[Critique] “A more or less successful December 23”


Modeled on American rosy Christmas movies, December 23 is not intended to be a highly sought-after auteur film. This in itself is not a sacrilege: the holidays have never been the time of year when our tastes are the most sophisticated. The fruit cake is not high gastronomy, any more than the boring All I Want for Christmas Is You is a great song. Nevertheless, in order to claim the title of guilty pleasure, even if it means rising to the rank of tradition, the ” Love Actually Québécois” might have needed a better script.

December 23 wants to be a choral film, where we follow a panoply of characters who undergo any intrigues on this eve of Christmas Eve. All these adventures are interrelated, but the problem is that they do not all arouse the same interest. The scenario of India Desjardins seeks to cast too wide a net to appeal to the greatest number. It must be said that great commercial expectations weigh on December 23as the film industry continued to suffer from the vagaries of the pandemic this year.

However, the eater pop corn average risk of getting lost in this tote. Some stories quickly fall flat and stretch unnecessarily. Several characters lack depth when others hook us from the start, which creates a certain imbalance. The film, presented as a romantic comedy, suffers from this. Jokes sometimes miss their mark. We laugh too little, we smile at best. Through this string of characters, we even come to forget the love story, which gives less weight to the syrupy scene of the final kiss.

Stéphane Rousseau, in the skin of a singer has-been and unfaithful, could almost have been removed from the editing. We could also have done without Bianca Gervais and Christine Beaulieu, who are desperately looking for their dog in the Château Frontenac for a good part of the film, without that adding much to the story. Fortunately, the baby-boomer couple played by Guylaine Tremblay and Michel Barrette saves the day. Their tasty replies will resonate with many families as the holidays approach, this period often synonymous with intergenerational unrest in Quebec.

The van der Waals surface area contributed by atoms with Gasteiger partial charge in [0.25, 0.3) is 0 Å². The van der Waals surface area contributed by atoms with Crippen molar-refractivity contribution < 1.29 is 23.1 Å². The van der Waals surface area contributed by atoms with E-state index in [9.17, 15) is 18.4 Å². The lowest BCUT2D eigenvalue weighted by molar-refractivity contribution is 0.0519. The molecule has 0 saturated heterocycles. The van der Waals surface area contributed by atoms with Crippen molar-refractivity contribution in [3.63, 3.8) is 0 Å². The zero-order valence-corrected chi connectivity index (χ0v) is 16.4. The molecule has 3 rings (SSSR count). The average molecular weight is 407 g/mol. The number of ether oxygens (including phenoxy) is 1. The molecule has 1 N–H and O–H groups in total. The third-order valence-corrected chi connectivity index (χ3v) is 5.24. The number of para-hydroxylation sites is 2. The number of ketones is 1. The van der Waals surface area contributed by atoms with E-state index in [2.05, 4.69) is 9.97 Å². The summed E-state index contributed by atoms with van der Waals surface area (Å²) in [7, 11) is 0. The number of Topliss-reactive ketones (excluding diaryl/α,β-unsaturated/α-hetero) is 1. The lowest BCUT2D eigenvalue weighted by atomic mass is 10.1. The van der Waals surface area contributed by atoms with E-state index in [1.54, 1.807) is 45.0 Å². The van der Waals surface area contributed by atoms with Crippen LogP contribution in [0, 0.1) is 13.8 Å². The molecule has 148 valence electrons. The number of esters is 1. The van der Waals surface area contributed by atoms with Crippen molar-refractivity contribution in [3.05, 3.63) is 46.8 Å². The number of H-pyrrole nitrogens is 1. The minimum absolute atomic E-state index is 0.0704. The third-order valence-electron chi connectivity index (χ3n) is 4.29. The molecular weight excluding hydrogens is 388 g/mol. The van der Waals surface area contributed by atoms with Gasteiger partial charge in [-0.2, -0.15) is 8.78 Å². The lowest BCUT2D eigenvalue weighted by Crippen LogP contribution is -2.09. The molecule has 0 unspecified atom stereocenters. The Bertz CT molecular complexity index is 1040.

Guylaine Tremblay is very fair in the skin of a neurotic mother who wants her Christmas with her millennial children to be more than perfect. Even if it means complying with the least requirements of the time: grain-fed turkey or even gluten-free cookies. To the chagrin of her husband, resistant to change, the type to get annoyed that we now say “Holidays” rather than “Christmas” to accommodate some.

A tailor-made role for Michel Barrette. The scene where his character is confronted with an ambulance woman wearing a headscarf, but celebrating Christmas, is particularly successful. Undoubtedly the funniest moment of the film, the most thoughtful too. Like what, we can sometimes do both at the same time.

Yes, December 23 is an American-style Christmas film which, by definition, is above all intended to bring people together, even catch the eye. But the film would have benefited from venturing on more slippery tracks. Lightness does not have to rhyme with emptiness.

December 23

★★ 1/2

Comedy by Miryam Bouchard with Virginie Fortin, Bianca Gervais and Stéphane Rousseau. Quebec, 2022, 101 minutes. Indoors.

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